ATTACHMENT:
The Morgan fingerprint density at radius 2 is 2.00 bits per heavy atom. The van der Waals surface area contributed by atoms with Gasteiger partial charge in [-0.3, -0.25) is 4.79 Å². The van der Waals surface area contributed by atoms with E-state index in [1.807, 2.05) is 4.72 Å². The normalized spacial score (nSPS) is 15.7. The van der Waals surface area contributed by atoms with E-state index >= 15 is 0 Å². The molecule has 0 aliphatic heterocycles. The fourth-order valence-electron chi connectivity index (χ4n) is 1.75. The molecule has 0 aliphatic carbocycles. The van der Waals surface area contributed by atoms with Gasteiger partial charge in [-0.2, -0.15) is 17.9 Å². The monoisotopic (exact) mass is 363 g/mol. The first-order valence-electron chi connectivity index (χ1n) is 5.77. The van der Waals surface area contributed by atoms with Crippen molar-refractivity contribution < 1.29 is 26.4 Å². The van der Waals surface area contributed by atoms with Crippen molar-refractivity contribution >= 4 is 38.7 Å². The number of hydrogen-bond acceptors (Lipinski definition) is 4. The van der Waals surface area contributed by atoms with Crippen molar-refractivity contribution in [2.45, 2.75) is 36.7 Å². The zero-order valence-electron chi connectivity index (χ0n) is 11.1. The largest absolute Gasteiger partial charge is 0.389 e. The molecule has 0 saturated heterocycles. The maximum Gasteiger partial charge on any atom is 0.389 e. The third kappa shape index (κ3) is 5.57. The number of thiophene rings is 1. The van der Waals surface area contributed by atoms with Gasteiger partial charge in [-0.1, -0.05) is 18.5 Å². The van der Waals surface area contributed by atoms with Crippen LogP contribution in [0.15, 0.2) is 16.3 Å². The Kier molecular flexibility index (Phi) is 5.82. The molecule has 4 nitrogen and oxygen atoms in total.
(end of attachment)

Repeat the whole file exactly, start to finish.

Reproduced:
The Morgan fingerprint density at radius 2 is 2.00 bits per heavy atom. The van der Waals surface area contributed by atoms with Gasteiger partial charge in [-0.3, -0.25) is 4.79 Å². The van der Waals surface area contributed by atoms with E-state index in [1.807, 2.05) is 4.72 Å². The normalized spacial score (nSPS) is 15.7. The van der Waals surface area contributed by atoms with E-state index >= 15 is 0 Å². The molecule has 0 aliphatic heterocycles. The fourth-order valence-electron chi connectivity index (χ4n) is 1.75. The molecule has 0 aliphatic carbocycles. The van der Waals surface area contributed by atoms with Gasteiger partial charge in [-0.2, -0.15) is 17.9 Å². The monoisotopic (exact) mass is 363 g/mol. The first-order valence-electron chi connectivity index (χ1n) is 5.77. The van der Waals surface area contributed by atoms with Crippen molar-refractivity contribution < 1.29 is 26.4 Å². The van der Waals surface area contributed by atoms with Crippen molar-refractivity contribution >= 4 is 38.7 Å². The number of hydrogen-bond acceptors (Lipinski definition) is 4. The van der Waals surface area contributed by atoms with Crippen molar-refractivity contribution in [2.45, 2.75) is 36.7 Å². The zero-order valence-electron chi connectivity index (χ0n) is 11.1. The largest absolute Gasteiger partial charge is 0.389 e. The molecule has 0 saturated heterocycles. The maximum Gasteiger partial charge on any atom is 0.389 e. The third kappa shape index (κ3) is 5.57. The number of thiophene rings is 1. The van der Waals surface area contributed by atoms with Gasteiger partial charge in [-0.1, -0.05) is 18.5 Å². The van der Waals surface area contributed by atoms with Crippen LogP contribution in [0.15, 0.2) is 16.3 Å². The Kier molecular flexibility index (Phi) is 5.82. The molecule has 4 nitrogen and oxygen atoms in total.